The Rhythms of Information: Flow-Pacing and Spacetime

by Ryan Tanaka on September 24, 2014

Ryan Tanaka is a musician, writer, programmer and product manager living in the Los Angeles area. For every article that he writes, Ryan also improvises a live musical piece as means of organizing his ideas. (Below, or here.)

“Flow Pacing” is a phrase used in chemical, sewage, and water facilities in order to describe the treatment methods of its contents, often referring to techniques that inject/extract chemicals and materials into its flow.  Flow pacing can be a very interesting challenge for engineers, because in addition to tracking physical dimensions and working with limitations of resources, you also have to take time into consideration when dealing with its problems and potential solutions.  When the flow of content is non-stop and never ending, you don’t really have the luxury of measuring change in terms of absolutes — it must be introduced gradually, as a series of iterations or applications happening over time.

Ambient-Minimalism

If today’s improv were to be written down in musical notation, it might look something like this.

 

Chlorine injections that flow too slowly leaves the water tainted; too fast, poisonous.  But the solution is never to dump chemicals into the flow as a one-time event: the process is always ongoing, constant and never-ending, so long as the mechanism itself exists.

I think that it makes a lot of sense to think of the internet in this way, since we already tend to conceptualize information networks as though they were servicing liquids of some sort.  Information “delivery” was an oft-used phrase in technical fields in the past, but due to the increased reliability and consistency of today’s information networks, it’s more common now to conceptualize information as “flowing” from one point to another.  We have increasingly begun to see information as being fluid rather than solid, in other words.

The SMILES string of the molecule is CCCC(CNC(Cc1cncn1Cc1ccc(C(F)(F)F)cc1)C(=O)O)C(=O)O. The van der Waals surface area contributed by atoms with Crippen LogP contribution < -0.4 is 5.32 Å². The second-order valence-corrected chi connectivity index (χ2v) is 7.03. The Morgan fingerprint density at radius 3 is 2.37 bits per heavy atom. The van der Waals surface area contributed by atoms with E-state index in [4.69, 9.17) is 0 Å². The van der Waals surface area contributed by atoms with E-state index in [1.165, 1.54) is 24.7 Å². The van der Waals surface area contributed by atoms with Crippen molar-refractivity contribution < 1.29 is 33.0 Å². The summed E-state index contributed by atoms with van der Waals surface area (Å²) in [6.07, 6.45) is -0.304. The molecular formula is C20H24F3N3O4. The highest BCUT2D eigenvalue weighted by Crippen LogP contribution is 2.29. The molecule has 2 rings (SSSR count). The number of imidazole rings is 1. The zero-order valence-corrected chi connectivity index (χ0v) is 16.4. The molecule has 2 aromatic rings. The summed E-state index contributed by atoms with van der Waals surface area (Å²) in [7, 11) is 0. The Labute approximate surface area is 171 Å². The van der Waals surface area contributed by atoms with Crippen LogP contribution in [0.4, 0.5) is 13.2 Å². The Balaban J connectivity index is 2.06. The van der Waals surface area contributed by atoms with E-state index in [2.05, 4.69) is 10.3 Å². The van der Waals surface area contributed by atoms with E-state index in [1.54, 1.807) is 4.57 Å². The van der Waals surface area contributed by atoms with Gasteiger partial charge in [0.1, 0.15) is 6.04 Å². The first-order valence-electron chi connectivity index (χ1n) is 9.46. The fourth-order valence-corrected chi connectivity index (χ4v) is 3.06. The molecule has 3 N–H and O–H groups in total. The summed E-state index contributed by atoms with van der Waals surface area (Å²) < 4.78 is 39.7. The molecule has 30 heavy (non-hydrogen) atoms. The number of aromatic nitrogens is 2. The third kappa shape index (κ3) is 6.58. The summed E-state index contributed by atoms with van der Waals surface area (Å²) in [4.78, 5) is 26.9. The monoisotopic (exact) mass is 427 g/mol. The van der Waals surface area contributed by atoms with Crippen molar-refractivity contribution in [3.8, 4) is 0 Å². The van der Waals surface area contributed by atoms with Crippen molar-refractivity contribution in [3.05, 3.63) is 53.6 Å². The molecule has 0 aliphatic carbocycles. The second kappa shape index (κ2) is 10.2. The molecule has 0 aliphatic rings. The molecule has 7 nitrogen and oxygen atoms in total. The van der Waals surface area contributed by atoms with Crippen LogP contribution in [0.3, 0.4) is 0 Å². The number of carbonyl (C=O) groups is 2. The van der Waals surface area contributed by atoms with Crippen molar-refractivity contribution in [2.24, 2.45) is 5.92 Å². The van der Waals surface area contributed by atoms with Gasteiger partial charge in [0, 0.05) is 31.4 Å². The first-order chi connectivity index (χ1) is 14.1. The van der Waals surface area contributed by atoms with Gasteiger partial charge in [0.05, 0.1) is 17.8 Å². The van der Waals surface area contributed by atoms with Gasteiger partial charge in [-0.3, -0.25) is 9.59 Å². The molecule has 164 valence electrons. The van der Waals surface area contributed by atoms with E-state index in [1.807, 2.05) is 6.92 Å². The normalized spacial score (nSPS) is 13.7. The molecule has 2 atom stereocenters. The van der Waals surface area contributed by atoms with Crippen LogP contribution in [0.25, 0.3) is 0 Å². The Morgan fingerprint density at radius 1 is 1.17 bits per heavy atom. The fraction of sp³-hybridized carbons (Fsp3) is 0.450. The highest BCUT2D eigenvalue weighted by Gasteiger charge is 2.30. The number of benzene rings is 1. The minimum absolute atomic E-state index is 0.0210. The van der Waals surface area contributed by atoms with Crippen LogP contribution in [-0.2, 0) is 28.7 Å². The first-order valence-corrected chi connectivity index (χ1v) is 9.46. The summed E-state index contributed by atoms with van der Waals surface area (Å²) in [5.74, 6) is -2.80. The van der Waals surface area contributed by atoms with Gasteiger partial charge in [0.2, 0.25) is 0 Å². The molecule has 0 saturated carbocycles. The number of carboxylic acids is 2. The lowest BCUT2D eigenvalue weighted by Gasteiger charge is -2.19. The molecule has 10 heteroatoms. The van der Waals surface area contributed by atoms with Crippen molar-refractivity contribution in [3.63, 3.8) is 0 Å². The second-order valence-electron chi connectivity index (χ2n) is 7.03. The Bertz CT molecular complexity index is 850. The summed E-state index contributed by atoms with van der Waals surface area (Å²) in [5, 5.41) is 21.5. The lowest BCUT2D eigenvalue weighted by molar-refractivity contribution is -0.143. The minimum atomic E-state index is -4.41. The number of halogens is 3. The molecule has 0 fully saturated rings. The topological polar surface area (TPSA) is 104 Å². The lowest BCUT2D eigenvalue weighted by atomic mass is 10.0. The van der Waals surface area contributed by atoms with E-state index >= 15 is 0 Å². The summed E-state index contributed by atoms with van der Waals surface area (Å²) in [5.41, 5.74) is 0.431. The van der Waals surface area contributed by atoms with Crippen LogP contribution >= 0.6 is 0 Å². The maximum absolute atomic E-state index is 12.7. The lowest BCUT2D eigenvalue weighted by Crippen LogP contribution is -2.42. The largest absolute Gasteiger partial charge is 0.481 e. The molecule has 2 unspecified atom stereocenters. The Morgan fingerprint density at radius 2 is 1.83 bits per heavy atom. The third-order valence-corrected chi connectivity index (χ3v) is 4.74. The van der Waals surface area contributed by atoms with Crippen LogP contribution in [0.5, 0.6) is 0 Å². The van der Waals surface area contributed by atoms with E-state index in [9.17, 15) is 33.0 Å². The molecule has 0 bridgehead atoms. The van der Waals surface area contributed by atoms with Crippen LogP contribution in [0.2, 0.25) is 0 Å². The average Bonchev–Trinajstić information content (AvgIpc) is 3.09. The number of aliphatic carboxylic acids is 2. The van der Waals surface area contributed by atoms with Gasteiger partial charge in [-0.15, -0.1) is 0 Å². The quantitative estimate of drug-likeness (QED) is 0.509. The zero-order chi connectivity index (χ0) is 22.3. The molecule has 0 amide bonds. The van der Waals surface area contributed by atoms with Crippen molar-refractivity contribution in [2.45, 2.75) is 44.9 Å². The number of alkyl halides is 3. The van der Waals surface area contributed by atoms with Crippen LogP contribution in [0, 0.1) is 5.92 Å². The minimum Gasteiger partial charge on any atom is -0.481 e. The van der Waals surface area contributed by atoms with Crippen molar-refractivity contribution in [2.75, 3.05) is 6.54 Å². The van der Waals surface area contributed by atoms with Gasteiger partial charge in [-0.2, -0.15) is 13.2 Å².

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We Have Them Surrounded in Their Tanks

by Jordan Peacock on September 17, 2014

Jordan is a 2014 blogging resident visiting us from his home turf on Google+ and hewhocutsdown.net.

“We have them surrounded in their tanks.”

So spoke Muhammad Saeed al-Sahhaf, the infamous Iraqi Information Minister in the first days of the American invasion. His missives should be an inspiration to public relations personnel everywhere; he was unshakably on-message even as the foundations on which he stood collapsed. His clueless investment in Saddam Hussein’s regime ended swiftly but not poorly (he was reportedly captured and released by the Americans, and is now living in the United Arab Emirates).

Muhammad was a true believer in Saddam Hussein’s Baathist government, and its collapse was inconceivable. In this respect his belief functioned much like that of those apocalypticists whose rapture passes them by, an evaporative cooling effect separating the doubtful from the doubling-down. al-Sahhaf was clueless to be sure, but clueless need not mean unintelligent, nor is the ability to stay on message dependent upon cluelessness.

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Geopolitics for Individuals

by Kartik Agaram 09.09.2014